DeVos: 'Congress needs to be holding hearings' on school shootings

DeVos: 'Congress needs to be holding hearings' on school shootings
© Greg Nash

Education Secretary Betsy DeVosElizabeth (Betsy) Dee DeVosAmerican women will decide who wins and loses in 2018 elections Trump, Pence to address CPAC this week House Dems call for first Education Committee hearing on school shootings since Sandy Hook MORE said Thursday that Congress needs to hold hearings on issues regarding school shootings after 17 people were killed when a gunman opened fire at a South Florida high school.

“Congress needs to be holding hearings on these issues. And we’ve seen lots of discussion about this every time we’ve had another incident,” DeVos said during an interview with conservative radio host Hugh Hewitt.

“We've seen, you know, lots of finger pointing back and forth. But we need to have a conversation at the level where lawmakers can actually impact the future, because going back to and putting myself in the seat of one of those families impacted, you know, one of these shootings is one too many."

DeVos said there needs to be an "honest conversation," adding that Congress must "lead on this."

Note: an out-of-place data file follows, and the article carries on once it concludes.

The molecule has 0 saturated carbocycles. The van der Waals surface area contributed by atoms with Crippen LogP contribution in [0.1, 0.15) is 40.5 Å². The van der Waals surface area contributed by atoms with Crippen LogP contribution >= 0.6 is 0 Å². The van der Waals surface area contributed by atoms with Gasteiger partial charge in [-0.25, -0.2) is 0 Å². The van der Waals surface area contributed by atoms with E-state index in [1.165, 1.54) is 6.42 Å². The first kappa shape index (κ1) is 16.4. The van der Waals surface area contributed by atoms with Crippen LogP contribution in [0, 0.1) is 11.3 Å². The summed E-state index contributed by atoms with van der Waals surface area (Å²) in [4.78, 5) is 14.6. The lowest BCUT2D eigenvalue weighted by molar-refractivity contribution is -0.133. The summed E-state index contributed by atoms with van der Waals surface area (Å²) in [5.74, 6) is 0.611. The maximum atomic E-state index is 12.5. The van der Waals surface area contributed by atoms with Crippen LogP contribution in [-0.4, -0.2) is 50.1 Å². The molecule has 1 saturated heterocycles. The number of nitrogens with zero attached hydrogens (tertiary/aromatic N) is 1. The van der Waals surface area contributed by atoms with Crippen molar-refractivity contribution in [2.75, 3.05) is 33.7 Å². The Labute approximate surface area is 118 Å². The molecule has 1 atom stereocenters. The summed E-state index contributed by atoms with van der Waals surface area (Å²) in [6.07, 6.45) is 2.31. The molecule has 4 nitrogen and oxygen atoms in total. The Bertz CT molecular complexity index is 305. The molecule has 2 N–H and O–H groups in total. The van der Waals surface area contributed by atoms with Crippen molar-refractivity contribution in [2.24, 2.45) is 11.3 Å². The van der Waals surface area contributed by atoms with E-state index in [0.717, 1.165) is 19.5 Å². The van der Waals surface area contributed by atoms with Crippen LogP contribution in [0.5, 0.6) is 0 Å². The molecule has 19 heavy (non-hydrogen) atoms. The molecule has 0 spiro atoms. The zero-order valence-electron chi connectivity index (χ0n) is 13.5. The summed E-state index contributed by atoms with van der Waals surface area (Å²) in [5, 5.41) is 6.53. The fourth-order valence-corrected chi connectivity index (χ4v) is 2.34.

"It’s their job," she said.

DeVos said there needs to be a larger conversation surrounding mental health.

"I think it’s critically important that we have a much more robust conversation around tracking and tackling mental health issues, and really bringing this all together," she said.

"Because it’s clear that, it seems to be clear that this young man put up lots and lots of signals and warning signs."

She was also asked about the idea of having teachers who are properly trained and know how to use weapons.

"I think this is an important issue for all states to grapple with and to tackle," she said during the interview. "They clearly have the opportunity and the option to do that. And there is, there are differences in how states approach this."

At least 17 people were killed and more than a dozen were wounded when a shooting broke out at Marjory Stoneman Douglas High School in Parkland, Fla.

Multiple lawmakers have since called for Congress to take action on gun violence to prevent another tragedy.

President TrumpDonald John TrumpAccuser says Trump should be afraid of the truth Woman behind pro-Trump Facebook page denies being influenced by Russians Shulkin says he has White House approval to root out 'subversion' at VA MORE on Wednesday offered his condolences following the shooting. On Thursday, he denounced the mass shooting, saying he is "making plans" to visit the schools where it took place.

He also said he would "tackle the difficult issue of mental health," but did not mention any specific actions he planned to take to curb gun violence.

The suspected gunman, 19-year-old Nikolas Cruz, was taken into custody Wednesday and charged with 17 counts of premeditated murder.